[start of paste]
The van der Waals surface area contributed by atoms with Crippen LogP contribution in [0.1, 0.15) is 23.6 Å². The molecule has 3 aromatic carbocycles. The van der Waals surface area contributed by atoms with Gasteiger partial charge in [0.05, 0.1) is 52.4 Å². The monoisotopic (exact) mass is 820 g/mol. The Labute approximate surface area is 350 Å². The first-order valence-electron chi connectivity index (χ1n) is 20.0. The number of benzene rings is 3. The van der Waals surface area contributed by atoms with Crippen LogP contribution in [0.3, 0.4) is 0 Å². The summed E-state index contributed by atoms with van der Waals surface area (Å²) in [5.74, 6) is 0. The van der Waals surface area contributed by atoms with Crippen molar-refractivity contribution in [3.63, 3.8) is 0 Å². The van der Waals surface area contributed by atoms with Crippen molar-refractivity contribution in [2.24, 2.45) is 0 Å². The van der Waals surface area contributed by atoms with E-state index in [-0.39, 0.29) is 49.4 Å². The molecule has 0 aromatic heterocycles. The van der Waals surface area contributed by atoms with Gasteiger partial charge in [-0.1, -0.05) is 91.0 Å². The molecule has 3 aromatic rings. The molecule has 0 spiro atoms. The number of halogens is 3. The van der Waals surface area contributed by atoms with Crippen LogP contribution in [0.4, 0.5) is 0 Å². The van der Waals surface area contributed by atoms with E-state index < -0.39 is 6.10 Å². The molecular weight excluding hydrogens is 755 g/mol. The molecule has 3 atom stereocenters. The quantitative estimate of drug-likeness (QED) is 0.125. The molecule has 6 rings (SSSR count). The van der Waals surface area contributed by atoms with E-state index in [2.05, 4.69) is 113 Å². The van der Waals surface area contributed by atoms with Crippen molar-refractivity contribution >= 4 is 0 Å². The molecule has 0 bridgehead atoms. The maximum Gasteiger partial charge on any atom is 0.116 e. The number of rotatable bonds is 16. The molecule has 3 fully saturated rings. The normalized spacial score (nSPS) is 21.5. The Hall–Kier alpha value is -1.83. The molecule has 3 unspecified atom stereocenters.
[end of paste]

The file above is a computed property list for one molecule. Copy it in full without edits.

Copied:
The van der Waals surface area contributed by atoms with Crippen LogP contribution in [0.1, 0.15) is 23.6 Å². The molecule has 3 aromatic carbocycles. The van der Waals surface area contributed by atoms with Gasteiger partial charge in [0.05, 0.1) is 52.4 Å². The monoisotopic (exact) mass is 820 g/mol. The Labute approximate surface area is 350 Å². The first-order valence-electron chi connectivity index (χ1n) is 20.0. The number of benzene rings is 3. The van der Waals surface area contributed by atoms with Crippen LogP contribution in [0.3, 0.4) is 0 Å². The summed E-state index contributed by atoms with van der Waals surface area (Å²) in [5.74, 6) is 0. The van der Waals surface area contributed by atoms with Crippen molar-refractivity contribution in [3.63, 3.8) is 0 Å². The van der Waals surface area contributed by atoms with Crippen molar-refractivity contribution in [2.24, 2.45) is 0 Å². The van der Waals surface area contributed by atoms with E-state index in [-0.39, 0.29) is 49.4 Å². The molecule has 0 aromatic heterocycles. The van der Waals surface area contributed by atoms with Gasteiger partial charge in [-0.1, -0.05) is 91.0 Å². The molecule has 3 aromatic rings. The molecule has 0 spiro atoms. The number of halogens is 3. The van der Waals surface area contributed by atoms with Crippen LogP contribution in [0.4, 0.5) is 0 Å². The van der Waals surface area contributed by atoms with E-state index < -0.39 is 6.10 Å². The molecular weight excluding hydrogens is 755 g/mol. The molecule has 3 atom stereocenters. The quantitative estimate of drug-likeness (QED) is 0.125. The molecule has 6 rings (SSSR count). The van der Waals surface area contributed by atoms with E-state index in [2.05, 4.69) is 113 Å². The van der Waals surface area contributed by atoms with Crippen molar-refractivity contribution >= 4 is 0 Å². The molecule has 0 bridgehead atoms. The maximum Gasteiger partial charge on any atom is 0.116 e. The number of rotatable bonds is 16. The molecule has 3 fully saturated rings. The normalized spacial score (nSPS) is 21.5. The Hall–Kier alpha value is -1.83. The molecule has 3 unspecified atom stereocenters.